Entertainment

True blue performers

Let’s get the burning question out of the way: Yes, there are Blue Women. They are rare, but the Blue Man Group isn’t some “no-girls-allowed” club.

“They wear the same latex bald cap that we do to hide our hair and ears,” says Kirk Massey, a Blue Man since 2005. “They cover their faces in the same glossy blue grease paint that we do. If they meet the age and height requirements — over 18 and between 5-10 and 6-2 — and have the stamina, they can be a Blue Man.”

Jerry Kops, one of four on-stage musicians since 2006 who back up the three Blue Men at the heart of the show, says, “It doesn’t change the dynamic. The key is that they all look alike.”

They become just one of the guys — or the guys become one of the gals, if you want to think of it that way,” Kops says with a laugh. “Blue Men are all essentially the same character.”

Of the 30 official Blue Men currently touring the world in groups of three to explore the wondrous, sometimes hilarious and often messy relationship (rain ponchos are passed out to audience members in the first few rows because of splashing paint) between comedy, music and technology, none currently are female.

The North American Tour of Blue Man Group will stop at Wichita’s Century II Concert Hall for four performances this weekend as part of this season’s Theater League Series. Tickets range from $39 to $69.

The show runs about 1¾ hours without an intermission. Afterward, the Blue Men, who never speak but communicate with their eyes, will meet and “greet” audience members in the lobby still in character. To sign autographs, they leave a smear of blue paint, Massey says.

“It makes a nice closure because we don’t do traditional theater. We break the fourth wall all the time to try to connect with the audience.”

Now 29, Massey is a Georgia native who classifies himself as a musician first (drums since age 6), then an actor (since high school), then an athlete because of the grueling physical demands of the show, including drumming away on unique musical instruments made of PVC plumbing pipes in twisty configurations. When he’s in character, he says he doesn’t miss talking.

“You communicate with your eyes, like you do with close friends when you’re across the room from each other. It can be very hard to do. It’s sort of like being an actor in a silent movie. You wear your heart on your sleeve, but you have to do it with finesse,” says Massey, who has performed with permanent troupes in New York, Boston and Orlando, where he maintains a home and where he joins the cast whenever he’s in town during tour breaks.

“To be good, you have to have that ‘it’ factor, that charisma. You have to have something compelling about you that catches people’s attention. I’ve tried to learn from the greats like Charlie Chaplin, Buster Keaton and the Marx brothers.”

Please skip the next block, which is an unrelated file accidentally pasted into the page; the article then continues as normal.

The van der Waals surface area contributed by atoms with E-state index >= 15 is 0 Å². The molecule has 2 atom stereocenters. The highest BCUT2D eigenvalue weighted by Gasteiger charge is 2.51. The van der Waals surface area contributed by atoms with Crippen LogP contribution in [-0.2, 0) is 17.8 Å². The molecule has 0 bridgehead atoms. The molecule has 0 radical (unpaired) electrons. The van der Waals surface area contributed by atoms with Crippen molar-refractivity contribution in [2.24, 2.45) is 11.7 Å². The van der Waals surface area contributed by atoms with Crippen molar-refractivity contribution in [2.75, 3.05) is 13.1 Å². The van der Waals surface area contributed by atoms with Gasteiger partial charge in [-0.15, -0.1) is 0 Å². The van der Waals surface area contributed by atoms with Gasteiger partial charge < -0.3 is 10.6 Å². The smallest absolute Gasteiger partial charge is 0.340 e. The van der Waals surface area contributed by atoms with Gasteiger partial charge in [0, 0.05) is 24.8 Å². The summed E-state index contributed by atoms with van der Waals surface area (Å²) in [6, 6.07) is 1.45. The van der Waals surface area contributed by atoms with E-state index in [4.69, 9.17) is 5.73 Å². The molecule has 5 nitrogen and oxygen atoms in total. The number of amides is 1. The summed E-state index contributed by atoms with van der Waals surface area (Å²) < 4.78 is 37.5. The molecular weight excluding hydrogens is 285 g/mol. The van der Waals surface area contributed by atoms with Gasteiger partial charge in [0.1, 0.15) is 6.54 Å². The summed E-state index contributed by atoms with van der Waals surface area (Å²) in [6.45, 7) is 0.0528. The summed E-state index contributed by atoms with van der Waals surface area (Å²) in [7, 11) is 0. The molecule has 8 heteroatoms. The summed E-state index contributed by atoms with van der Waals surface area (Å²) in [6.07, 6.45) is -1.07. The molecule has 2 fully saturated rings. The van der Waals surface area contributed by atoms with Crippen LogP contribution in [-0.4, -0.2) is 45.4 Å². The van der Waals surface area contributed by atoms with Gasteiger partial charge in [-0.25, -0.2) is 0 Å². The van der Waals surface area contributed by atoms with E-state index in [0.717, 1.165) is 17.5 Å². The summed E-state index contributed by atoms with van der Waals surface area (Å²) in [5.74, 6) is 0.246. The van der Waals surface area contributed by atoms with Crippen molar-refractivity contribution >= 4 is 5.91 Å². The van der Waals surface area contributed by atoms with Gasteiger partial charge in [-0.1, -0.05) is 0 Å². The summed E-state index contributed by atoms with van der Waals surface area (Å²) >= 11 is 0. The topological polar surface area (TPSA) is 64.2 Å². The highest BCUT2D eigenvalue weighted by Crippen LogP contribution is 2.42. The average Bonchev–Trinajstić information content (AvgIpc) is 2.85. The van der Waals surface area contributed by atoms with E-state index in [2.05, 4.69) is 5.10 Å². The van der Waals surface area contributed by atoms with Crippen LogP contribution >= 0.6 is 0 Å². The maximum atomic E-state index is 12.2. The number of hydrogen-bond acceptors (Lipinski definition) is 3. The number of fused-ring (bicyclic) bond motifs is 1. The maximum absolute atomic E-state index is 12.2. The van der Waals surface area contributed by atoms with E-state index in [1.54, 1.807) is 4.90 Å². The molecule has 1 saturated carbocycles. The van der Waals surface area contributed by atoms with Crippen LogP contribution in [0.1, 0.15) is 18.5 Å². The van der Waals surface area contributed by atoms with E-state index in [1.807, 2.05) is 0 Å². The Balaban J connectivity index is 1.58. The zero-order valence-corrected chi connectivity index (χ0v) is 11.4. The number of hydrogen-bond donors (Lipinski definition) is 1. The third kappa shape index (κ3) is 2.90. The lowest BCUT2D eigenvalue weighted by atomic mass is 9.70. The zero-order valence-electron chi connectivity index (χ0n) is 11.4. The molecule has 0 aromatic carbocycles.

Adds Kops, a native New Yorker whose resume includes “Rock of Ages” on Broadway: “What this show has taught me is how to be part of an ensemble. There is no such thing as ‘the lead.’ And I’ve discovered that it’s still very rewarding. When you do your part, the group stands out.”

College buddies Chris Wink, Matt Goldman and Phil Stanton launched Blue Man Group in 1987 as a variety act/comedy skit that revolved around three curious, otherworldly innocents with blue faces who were trying to comprehend the new and very strange world around them. A full-length show called “Tubes” went to Off-Broadway in 1991, winning awards for theater excellence. An album featuring music composed for their weird PVC instruments (inspired by the Brazilian sound pioneered by the band Uakti) was released in 1999. And the first national tour, which satirically deconstructed a rock concert into its cliched parts, followed in 2003.

“The Blue Men are classic outsiders,” Massey says. “The original concept is that they stepped out of a painting and looked around at modern technology and inventions that they didn’t understand but wanted very much to figure out.”

Massey describes them as clueless but sweet, funny, mischievous and sometimes poignant.

“The characters don’t have names. We think of them as ‘right,’ ‘center’ and ‘left’ as they are on stage. Sometimes, we think of them as the Chris role, the Phil role and the Matt role,” says Massey, who has played all the characters at various times. “There are always three because that is the smallest group that can be a subset of more than one. Many of the skits involve one of the three Blue Men doing something in opposition to the other two.”

Massey says that his fellow Blue Men come from various backgrounds, from music (like he does) to the circus to Shakespeare to even one who was a serious scientist with a degree in biology.

“I’m glad he found his real passion,” Massey says.

Surprisingly, musician Kops — a Chapman Stick and string player who studied music with private tutors rather than in school — got a nursing degree and still maintains his license as a registered nurse.

“I burned out on the bureaucracy of dealing with paperwork and arrogant physicians,” Kops says. “But between gigs, I occasionally go back to nursing because I still love caring for people.”

For Massey, the thrill of performance is what he calls “the wild-card factor.”

“When you are playing with an audience, you can never predict what will happen. We bring people on stage or we might go into the audience. It’s like improv — you have to be on your toes constantly. I love that.”

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